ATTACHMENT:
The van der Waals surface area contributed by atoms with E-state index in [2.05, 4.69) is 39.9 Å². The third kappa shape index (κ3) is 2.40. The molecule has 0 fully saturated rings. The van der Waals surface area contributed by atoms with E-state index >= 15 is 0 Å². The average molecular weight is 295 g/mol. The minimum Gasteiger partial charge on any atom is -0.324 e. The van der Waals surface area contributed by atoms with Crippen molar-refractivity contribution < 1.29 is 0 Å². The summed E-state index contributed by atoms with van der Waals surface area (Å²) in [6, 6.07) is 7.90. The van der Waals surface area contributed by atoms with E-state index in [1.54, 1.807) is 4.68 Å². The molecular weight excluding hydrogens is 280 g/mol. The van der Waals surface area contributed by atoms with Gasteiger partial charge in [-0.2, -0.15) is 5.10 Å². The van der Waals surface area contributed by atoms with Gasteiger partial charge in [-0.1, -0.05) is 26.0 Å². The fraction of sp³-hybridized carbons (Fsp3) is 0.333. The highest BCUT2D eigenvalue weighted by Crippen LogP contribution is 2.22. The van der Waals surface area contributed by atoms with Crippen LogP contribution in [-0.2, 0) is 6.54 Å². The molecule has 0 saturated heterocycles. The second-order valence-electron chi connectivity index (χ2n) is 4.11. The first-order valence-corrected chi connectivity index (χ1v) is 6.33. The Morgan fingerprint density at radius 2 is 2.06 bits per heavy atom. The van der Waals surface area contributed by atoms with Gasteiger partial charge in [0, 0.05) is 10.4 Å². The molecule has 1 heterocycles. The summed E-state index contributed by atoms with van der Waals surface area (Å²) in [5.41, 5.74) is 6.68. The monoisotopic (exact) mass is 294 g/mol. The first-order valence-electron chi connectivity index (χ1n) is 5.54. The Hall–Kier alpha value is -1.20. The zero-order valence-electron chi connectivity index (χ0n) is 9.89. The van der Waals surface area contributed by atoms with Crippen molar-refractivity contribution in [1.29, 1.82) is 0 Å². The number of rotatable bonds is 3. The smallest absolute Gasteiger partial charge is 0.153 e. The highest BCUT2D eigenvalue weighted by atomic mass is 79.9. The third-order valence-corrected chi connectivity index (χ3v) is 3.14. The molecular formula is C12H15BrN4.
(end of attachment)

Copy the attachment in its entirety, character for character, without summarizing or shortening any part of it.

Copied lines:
The van der Waals surface area contributed by atoms with E-state index in [2.05, 4.69) is 39.9 Å². The third kappa shape index (κ3) is 2.40. The molecule has 0 fully saturated rings. The van der Waals surface area contributed by atoms with E-state index >= 15 is 0 Å². The average molecular weight is 295 g/mol. The minimum Gasteiger partial charge on any atom is -0.324 e. The van der Waals surface area contributed by atoms with Crippen molar-refractivity contribution < 1.29 is 0 Å². The summed E-state index contributed by atoms with van der Waals surface area (Å²) in [6, 6.07) is 7.90. The van der Waals surface area contributed by atoms with E-state index in [1.54, 1.807) is 4.68 Å². The molecular weight excluding hydrogens is 280 g/mol. The van der Waals surface area contributed by atoms with Gasteiger partial charge in [-0.2, -0.15) is 5.10 Å². The van der Waals surface area contributed by atoms with Gasteiger partial charge in [-0.1, -0.05) is 26.0 Å². The fraction of sp³-hybridized carbons (Fsp3) is 0.333. The highest BCUT2D eigenvalue weighted by Crippen LogP contribution is 2.22. The van der Waals surface area contributed by atoms with Crippen LogP contribution in [-0.2, 0) is 6.54 Å². The molecule has 0 saturated heterocycles. The second-order valence-electron chi connectivity index (χ2n) is 4.11. The first-order valence-corrected chi connectivity index (χ1v) is 6.33. The Morgan fingerprint density at radius 2 is 2.06 bits per heavy atom. The van der Waals surface area contributed by atoms with Gasteiger partial charge in [0, 0.05) is 10.4 Å². The molecule has 1 heterocycles. The summed E-state index contributed by atoms with van der Waals surface area (Å²) in [5.41, 5.74) is 6.68. The monoisotopic (exact) mass is 294 g/mol. The first-order valence-electron chi connectivity index (χ1n) is 5.54. The Hall–Kier alpha value is -1.20. The zero-order valence-electron chi connectivity index (χ0n) is 9.89. The van der Waals surface area contributed by atoms with Crippen molar-refractivity contribution in [1.29, 1.82) is 0 Å². The number of rotatable bonds is 3. The smallest absolute Gasteiger partial charge is 0.153 e. The highest BCUT2D eigenvalue weighted by atomic mass is 79.9. The third-order valence-corrected chi connectivity index (χ3v) is 3.14. The molecular formula is C12H15BrN4.